I found myself at yet another bar on a Saturday night, searching the room and asking the same question: Will I meet someone tonight?
Going out and trying to meet “The One” had almost become a chore. My friends and I would spend hours getting ready, only to be faced with disappointment and frustration when the cute guy across the room couldn’t muster up the courage to talk to us (or perhaps had too much of an ego to initiate conversation). And the guy who did get a phone number merely became a pen pal for a few weeks before ghosting. It was exhausting, to say the least.
But then the world changed. I was in law school as the pandemic seeped its way into California and took hold of Los Angeles. I had no idea that I would be finishing my last semester online at “Zoom University” and taking the bar exam months later remotely.
What proved more shocking was how my personal life transformed overnight; my social calendar packed with birthdays, weddings, networking events and the like vanished. And then it hit me: Where and how was I supposed to meet someone now?
I had never been fond of online dating. Although I had met some guys over the years on apps and even had some matches grow to become relationships, I preferred meeting someone in person. On apps, conversations lacked substance and swiping left and right became a mindless game without purpose. Despite my convictions, the optimist in me kept swiping because, well, what did I have to lose?
As the L.A. dating scene came to a drastic and unprecedented halt, I was back on the apps in full gear with updated photos and prompts, hoping the new norm had drawn a fresh crowd of suitors to my swiping queue. Within days, conversations over drinks at the Huntley Hotel and Harlowe took a back seat to a mere “Hey” and superficial “What’s your Insta?” on Hinge, and chatting with the locals and tourists at Bungalow was replaced with waiting for matches to respond back to me on Bumble.
If dating apps were supposed to make the process easier, why did I find them so frustrating and difficult?
Exasperated by conversations that were dead before they even started, I found myself driving the empty streets of my city and recalling memories at bars and restaurants around town from what seemed like another lifetime. As I drove past E.P. & L.P., I thought of the sweet guy who complimented me on my smile and kept me entertained for over an hour with his jokes — although he never asked me for my number. Turning down Sunset Boulevard and passing by the Den and Skybar reminded me of all the conversations I had with fellow Bruins and other students who were taking a study break and enjoying their night out. Driving past Bacari and Toca Madera on 3rd brought back memories of dining indoors with my girlfriends and asking the table of cute guys next to us what they were ordering, a tactic that never seemed to fail when we needed an excuse to strike up a convo.
Reminiscing ultimately led to a revelation.
In a period of my life when each day seemed to drag into the next and time had no meaning, my aimless drives around town gave me direction.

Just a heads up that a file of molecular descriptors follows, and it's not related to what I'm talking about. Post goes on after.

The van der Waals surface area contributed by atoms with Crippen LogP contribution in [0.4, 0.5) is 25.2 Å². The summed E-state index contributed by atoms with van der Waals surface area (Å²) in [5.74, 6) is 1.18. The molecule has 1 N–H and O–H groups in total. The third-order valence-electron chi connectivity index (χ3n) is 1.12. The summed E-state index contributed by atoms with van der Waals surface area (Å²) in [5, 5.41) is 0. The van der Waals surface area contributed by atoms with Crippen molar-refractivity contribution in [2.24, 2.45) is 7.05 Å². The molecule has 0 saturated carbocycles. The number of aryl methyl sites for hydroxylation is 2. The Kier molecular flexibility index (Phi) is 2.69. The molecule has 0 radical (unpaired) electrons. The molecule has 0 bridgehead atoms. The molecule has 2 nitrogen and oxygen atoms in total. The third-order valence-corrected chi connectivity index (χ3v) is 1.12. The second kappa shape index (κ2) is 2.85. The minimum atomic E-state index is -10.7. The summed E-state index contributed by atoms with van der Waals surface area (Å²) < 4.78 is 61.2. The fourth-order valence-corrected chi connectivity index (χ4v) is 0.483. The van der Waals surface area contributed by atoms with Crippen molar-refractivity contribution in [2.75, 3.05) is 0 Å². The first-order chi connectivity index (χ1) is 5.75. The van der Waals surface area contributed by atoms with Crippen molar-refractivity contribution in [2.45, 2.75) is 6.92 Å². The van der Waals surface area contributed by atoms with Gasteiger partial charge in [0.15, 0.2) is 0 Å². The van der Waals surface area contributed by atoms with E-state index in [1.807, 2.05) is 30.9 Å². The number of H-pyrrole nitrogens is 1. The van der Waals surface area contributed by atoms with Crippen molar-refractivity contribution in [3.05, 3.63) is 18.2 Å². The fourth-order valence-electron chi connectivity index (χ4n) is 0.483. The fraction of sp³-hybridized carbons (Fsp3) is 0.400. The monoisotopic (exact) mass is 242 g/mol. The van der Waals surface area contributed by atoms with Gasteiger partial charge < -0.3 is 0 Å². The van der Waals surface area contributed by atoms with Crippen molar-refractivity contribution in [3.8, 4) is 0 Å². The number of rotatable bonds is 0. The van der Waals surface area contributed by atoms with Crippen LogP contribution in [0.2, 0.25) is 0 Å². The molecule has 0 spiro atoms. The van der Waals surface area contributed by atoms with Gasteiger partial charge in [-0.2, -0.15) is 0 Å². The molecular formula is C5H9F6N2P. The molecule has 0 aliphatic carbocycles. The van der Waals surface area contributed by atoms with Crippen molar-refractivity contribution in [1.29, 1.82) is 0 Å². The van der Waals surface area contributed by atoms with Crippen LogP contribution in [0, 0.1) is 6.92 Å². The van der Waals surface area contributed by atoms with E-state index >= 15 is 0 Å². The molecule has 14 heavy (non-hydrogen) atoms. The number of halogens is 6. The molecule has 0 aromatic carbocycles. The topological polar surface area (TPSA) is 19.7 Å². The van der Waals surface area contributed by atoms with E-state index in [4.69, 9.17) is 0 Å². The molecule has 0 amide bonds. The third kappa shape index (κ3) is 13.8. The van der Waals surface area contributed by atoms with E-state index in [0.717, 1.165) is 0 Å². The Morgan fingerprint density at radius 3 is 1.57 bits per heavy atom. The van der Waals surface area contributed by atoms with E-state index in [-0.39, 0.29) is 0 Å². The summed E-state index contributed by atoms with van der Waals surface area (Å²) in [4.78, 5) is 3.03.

While it might sound cliché to say you don’t know what you have until it’s gone, I don’t believe there is a more fitting phrase.
I was fortunate to be born and raised in L.A. and to attend undergrad and law school in this diverse and thrilling city with a bustling nightlife. I had the opportunity to explore hot spots and hidden gems all around town — whether in Hollywood, Pasadena, Echo Park or Beverly Hills — and to meet incredible people at the countless bars and restaurants nestled in these neighborhoods. It was the power in personal connections that made these experiences so fun and memorable, and that’s something I had taken for granted.
In retrospect, these encounters were not chores, but rather chances — chances to meet “The One” (and some interesting people along the way).
And so, as life begins to return to a semblance of normal and virtual events get replaced once again by in-person gatherings, I am embracing a new perspective on dating and meeting new people, a perspective I may not have gained had this pandemic never occurred.
The next time I’m waiting in line at Blue Bottle, I’m going to boldly ask the attractive guy next to me what he recommends. I’m going to tell the guy paying at the cashier next to me at Zara that I like the jacket he picked out. I’ll say hi and introduce myself to the guy working out across the room at Equinox.
As I enter the original, in-person L.A. dating scene once again, I’m not going to just wait for my Saturday nights out on the town or dating apps. Chance encounters surpass the boundaries of bars and restaurants. Their possibility exists everywhere, and I’m going to fully embrace that.
Because that’s how I’m going to meet my someone.
The author is an attorney and writer in West Los Angeles.
L.A. Affairs chronicles the search for romantic love in all its glorious expressions in the L.A. area, and we want to hear your true story. We pay $300 for a published essay. Email LAAffairs@latimes.com. You can find submission guidelines here.
This story originally appeared in Los Angeles Times.
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